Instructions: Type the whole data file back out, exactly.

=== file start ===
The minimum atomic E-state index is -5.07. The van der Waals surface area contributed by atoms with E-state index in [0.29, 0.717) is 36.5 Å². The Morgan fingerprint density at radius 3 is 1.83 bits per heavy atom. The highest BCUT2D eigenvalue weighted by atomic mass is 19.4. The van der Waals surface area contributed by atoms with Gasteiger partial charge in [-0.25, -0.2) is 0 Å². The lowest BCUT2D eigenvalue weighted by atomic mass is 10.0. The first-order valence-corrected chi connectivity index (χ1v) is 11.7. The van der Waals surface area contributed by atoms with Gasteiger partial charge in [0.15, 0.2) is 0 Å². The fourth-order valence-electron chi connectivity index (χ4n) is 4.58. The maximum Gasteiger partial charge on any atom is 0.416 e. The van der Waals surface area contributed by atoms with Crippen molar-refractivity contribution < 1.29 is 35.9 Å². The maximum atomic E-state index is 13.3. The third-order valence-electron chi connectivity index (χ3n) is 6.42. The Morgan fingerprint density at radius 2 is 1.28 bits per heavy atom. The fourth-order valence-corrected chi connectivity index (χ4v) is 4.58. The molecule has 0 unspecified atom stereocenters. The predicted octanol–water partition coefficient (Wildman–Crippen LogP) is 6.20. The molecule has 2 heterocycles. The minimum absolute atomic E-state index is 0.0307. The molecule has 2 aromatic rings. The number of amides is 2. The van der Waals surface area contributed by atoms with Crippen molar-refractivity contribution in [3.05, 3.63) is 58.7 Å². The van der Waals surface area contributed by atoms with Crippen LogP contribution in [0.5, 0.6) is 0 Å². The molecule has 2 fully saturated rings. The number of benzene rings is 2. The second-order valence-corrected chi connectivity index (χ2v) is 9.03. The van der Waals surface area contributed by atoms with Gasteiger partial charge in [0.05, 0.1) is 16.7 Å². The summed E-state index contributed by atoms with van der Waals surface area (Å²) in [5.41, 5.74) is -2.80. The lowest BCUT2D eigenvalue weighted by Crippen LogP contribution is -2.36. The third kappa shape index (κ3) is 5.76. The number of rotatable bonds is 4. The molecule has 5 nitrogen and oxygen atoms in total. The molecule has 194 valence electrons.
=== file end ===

The minimum atomic E-state index is -5.07. The van der Waals surface area contributed by atoms with E-state index in [0.29, 0.717) is 36.5 Å². The Morgan fingerprint density at radius 3 is 1.83 bits per heavy atom. The highest BCUT2D eigenvalue weighted by atomic mass is 19.4. The van der Waals surface area contributed by atoms with Gasteiger partial charge in [-0.25, -0.2) is 0 Å². The lowest BCUT2D eigenvalue weighted by atomic mass is 10.0. The first-order valence-corrected chi connectivity index (χ1v) is 11.7. The van der Waals surface area contributed by atoms with Gasteiger partial charge in [0.15, 0.2) is 0 Å². The fourth-order valence-electron chi connectivity index (χ4n) is 4.58. The maximum Gasteiger partial charge on any atom is 0.416 e. The van der Waals surface area contributed by atoms with Crippen molar-refractivity contribution < 1.29 is 35.9 Å². The maximum atomic E-state index is 13.3. The third-order valence-electron chi connectivity index (χ3n) is 6.42. The Morgan fingerprint density at radius 2 is 1.28 bits per heavy atom. The fourth-order valence-corrected chi connectivity index (χ4v) is 4.58. The molecule has 0 unspecified atom stereocenters. The predicted octanol–water partition coefficient (Wildman–Crippen LogP) is 6.20. The molecule has 2 heterocycles. The minimum absolute atomic E-state index is 0.0307. The molecule has 2 aromatic rings. The number of amides is 2. The van der Waals surface area contributed by atoms with Crippen molar-refractivity contribution in [3.05, 3.63) is 58.7 Å². The van der Waals surface area contributed by atoms with Crippen LogP contribution in [0.5, 0.6) is 0 Å². The molecule has 2 fully saturated rings. The number of benzene rings is 2. The second-order valence-corrected chi connectivity index (χ2v) is 9.03. The van der Waals surface area contributed by atoms with Gasteiger partial charge in [0.05, 0.1) is 16.7 Å². The summed E-state index contributed by atoms with van der Waals surface area (Å²) in [5.41, 5.74) is -2.80. The lowest BCUT2D eigenvalue weighted by Crippen LogP contribution is -2.36. The third kappa shape index (κ3) is 5.76. The number of rotatable bonds is 4. The molecule has 5 nitrogen and oxygen atoms in total. The molecule has 194 valence electrons.